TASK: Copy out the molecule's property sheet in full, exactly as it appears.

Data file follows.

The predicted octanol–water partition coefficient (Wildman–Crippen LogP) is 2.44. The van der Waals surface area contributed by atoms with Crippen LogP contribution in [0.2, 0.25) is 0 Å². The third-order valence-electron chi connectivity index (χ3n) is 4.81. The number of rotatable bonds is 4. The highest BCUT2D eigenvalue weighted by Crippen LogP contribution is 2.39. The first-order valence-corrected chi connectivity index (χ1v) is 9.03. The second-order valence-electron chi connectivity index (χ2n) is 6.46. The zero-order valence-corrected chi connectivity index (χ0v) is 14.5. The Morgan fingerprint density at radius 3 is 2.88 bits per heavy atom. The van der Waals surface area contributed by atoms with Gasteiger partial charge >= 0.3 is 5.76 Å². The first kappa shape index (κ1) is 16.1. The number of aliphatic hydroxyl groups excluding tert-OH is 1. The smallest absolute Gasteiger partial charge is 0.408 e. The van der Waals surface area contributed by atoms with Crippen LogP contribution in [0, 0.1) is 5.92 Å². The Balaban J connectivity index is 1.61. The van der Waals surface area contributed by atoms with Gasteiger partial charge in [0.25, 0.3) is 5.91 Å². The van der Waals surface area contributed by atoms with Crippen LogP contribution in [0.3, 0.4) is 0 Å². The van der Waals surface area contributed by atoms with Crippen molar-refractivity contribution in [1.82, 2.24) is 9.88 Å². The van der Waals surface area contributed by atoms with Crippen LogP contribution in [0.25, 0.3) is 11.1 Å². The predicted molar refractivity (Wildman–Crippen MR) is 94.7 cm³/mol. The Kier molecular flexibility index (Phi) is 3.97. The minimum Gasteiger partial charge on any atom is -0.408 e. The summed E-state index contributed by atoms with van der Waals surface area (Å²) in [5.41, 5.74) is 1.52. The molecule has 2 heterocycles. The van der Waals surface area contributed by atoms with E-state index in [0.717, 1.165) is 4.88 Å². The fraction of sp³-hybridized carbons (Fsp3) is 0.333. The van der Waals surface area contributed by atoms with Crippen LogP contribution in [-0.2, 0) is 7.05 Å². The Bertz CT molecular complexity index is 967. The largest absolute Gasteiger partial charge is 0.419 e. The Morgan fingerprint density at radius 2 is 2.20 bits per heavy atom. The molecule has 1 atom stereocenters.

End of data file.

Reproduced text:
The predicted octanol–water partition coefficient (Wildman–Crippen LogP) is 2.44. The van der Waals surface area contributed by atoms with Crippen LogP contribution in [0.2, 0.25) is 0 Å². The third-order valence-electron chi connectivity index (χ3n) is 4.81. The number of rotatable bonds is 4. The highest BCUT2D eigenvalue weighted by Crippen LogP contribution is 2.39. The first-order valence-corrected chi connectivity index (χ1v) is 9.03. The second-order valence-electron chi connectivity index (χ2n) is 6.46. The zero-order valence-corrected chi connectivity index (χ0v) is 14.5. The Morgan fingerprint density at radius 3 is 2.88 bits per heavy atom. The van der Waals surface area contributed by atoms with Gasteiger partial charge >= 0.3 is 5.76 Å². The first kappa shape index (κ1) is 16.1. The number of aliphatic hydroxyl groups excluding tert-OH is 1. The smallest absolute Gasteiger partial charge is 0.408 e. The van der Waals surface area contributed by atoms with Crippen LogP contribution in [0, 0.1) is 5.92 Å². The Balaban J connectivity index is 1.61. The van der Waals surface area contributed by atoms with Gasteiger partial charge in [0.25, 0.3) is 5.91 Å². The van der Waals surface area contributed by atoms with Crippen LogP contribution in [0.3, 0.4) is 0 Å². The van der Waals surface area contributed by atoms with Crippen molar-refractivity contribution in [1.82, 2.24) is 9.88 Å². The van der Waals surface area contributed by atoms with Crippen LogP contribution in [0.25, 0.3) is 11.1 Å². The predicted molar refractivity (Wildman–Crippen MR) is 94.7 cm³/mol. The Kier molecular flexibility index (Phi) is 3.97. The minimum Gasteiger partial charge on any atom is -0.408 e. The summed E-state index contributed by atoms with van der Waals surface area (Å²) in [5.41, 5.74) is 1.52. The molecule has 2 heterocycles. The van der Waals surface area contributed by atoms with E-state index in [0.717, 1.165) is 4.88 Å². The fraction of sp³-hybridized carbons (Fsp3) is 0.333. The van der Waals surface area contributed by atoms with Crippen LogP contribution in [-0.2, 0) is 7.05 Å². The Bertz CT molecular complexity index is 967. The largest absolute Gasteiger partial charge is 0.419 e. The Morgan fingerprint density at radius 2 is 2.20 bits per heavy atom. The molecule has 1 atom stereocenters.